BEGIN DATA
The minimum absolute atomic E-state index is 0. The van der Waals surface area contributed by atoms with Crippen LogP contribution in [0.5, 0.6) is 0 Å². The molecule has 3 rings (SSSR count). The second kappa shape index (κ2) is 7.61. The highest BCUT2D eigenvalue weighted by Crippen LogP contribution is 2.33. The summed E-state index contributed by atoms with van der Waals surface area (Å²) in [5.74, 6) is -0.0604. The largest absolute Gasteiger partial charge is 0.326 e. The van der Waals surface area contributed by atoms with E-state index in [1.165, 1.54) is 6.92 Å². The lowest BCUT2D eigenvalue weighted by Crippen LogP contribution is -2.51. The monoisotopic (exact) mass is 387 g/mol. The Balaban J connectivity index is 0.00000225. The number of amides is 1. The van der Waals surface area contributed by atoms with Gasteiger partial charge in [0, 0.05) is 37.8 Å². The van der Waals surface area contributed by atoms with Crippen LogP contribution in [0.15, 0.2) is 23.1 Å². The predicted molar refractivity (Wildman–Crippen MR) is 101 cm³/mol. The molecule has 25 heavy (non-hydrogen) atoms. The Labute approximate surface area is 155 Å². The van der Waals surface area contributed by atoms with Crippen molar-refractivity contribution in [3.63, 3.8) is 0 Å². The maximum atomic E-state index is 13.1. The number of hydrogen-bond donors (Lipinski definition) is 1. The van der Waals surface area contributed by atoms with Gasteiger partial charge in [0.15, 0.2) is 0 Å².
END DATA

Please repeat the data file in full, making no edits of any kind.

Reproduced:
The minimum absolute atomic E-state index is 0. The van der Waals surface area contributed by atoms with Crippen LogP contribution in [0.5, 0.6) is 0 Å². The molecule has 3 rings (SSSR count). The second kappa shape index (κ2) is 7.61. The highest BCUT2D eigenvalue weighted by Crippen LogP contribution is 2.33. The summed E-state index contributed by atoms with van der Waals surface area (Å²) in [5.74, 6) is -0.0604. The largest absolute Gasteiger partial charge is 0.326 e. The van der Waals surface area contributed by atoms with E-state index in [1.165, 1.54) is 6.92 Å². The lowest BCUT2D eigenvalue weighted by Crippen LogP contribution is -2.51. The monoisotopic (exact) mass is 387 g/mol. The Balaban J connectivity index is 0.00000225. The number of amides is 1. The van der Waals surface area contributed by atoms with Gasteiger partial charge in [0, 0.05) is 37.8 Å². The van der Waals surface area contributed by atoms with Crippen LogP contribution in [0.15, 0.2) is 23.1 Å². The predicted molar refractivity (Wildman–Crippen MR) is 101 cm³/mol. The molecule has 25 heavy (non-hydrogen) atoms. The Labute approximate surface area is 155 Å². The van der Waals surface area contributed by atoms with Crippen molar-refractivity contribution in [3.63, 3.8) is 0 Å². The maximum atomic E-state index is 13.1. The number of hydrogen-bond donors (Lipinski definition) is 1. The van der Waals surface area contributed by atoms with Gasteiger partial charge in [0.15, 0.2) is 0 Å².